Each player selects six pieces from the 24 initially available. These are the only pieces which that player can use for building in that round.
If any player wants to wait and see which pieces other players are choosing, they may request that the player with the yellow marker finalize his selection first, followed by each player in a clockwise order.
In a two or three person game, each player takes four pieces instead of six (see below).
Players take turns building, one piece at a time. The player with the yellow square marker builds first. To build, he takes a piece and a card and places the piece in the neighborhood of his choice, in the position indicated by the card (see diagram on next page). The position can be an empty block or a block already occupied by a building.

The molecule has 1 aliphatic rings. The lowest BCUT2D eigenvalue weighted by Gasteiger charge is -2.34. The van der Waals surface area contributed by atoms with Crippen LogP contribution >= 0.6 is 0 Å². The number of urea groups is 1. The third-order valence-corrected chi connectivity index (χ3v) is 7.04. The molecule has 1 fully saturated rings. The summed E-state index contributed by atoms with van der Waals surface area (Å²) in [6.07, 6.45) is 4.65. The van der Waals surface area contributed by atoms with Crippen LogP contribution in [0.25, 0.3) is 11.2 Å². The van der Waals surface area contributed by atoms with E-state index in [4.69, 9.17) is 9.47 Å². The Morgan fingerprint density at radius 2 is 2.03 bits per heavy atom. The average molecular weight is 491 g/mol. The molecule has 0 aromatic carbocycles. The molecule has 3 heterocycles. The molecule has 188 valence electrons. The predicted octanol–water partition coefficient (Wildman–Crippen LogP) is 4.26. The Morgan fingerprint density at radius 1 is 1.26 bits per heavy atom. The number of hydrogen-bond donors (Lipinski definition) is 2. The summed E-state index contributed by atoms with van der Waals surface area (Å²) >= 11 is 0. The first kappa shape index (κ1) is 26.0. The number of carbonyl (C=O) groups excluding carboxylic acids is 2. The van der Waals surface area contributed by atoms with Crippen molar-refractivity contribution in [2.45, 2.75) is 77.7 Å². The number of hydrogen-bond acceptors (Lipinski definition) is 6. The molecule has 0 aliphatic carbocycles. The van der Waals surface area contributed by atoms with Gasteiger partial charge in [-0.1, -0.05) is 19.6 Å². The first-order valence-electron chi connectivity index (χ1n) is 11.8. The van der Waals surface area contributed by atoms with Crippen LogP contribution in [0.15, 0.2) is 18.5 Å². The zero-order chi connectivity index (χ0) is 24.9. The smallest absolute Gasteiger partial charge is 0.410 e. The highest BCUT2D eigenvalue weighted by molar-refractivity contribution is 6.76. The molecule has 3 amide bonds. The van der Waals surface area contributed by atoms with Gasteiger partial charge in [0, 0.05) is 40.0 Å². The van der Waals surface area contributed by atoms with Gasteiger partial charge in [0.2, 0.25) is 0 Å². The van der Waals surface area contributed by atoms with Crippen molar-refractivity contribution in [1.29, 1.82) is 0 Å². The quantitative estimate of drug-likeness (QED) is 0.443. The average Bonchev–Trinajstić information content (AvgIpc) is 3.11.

When a player plays a card, he places it face up in front of him so the top of the card faces the board. On the top of the card, there are two squares, each divided into nine smaller squares. This grid of squares corresponds to the grid of blocks that make up each neighborhood. The small red square in each grid indicates the corresponding block of the neighborhood where he must play the piece. For example, a card with a red square in the top left of the grid indicates that the player must play his piece in the top left of the neighborhood, according to his perspective. Players must make sure that all the cards they play always face the same way (i.e., facing up), since changing the orientation of the card will change which square it indicates. Except for the center square, all cards indicate different blocks when played by different players.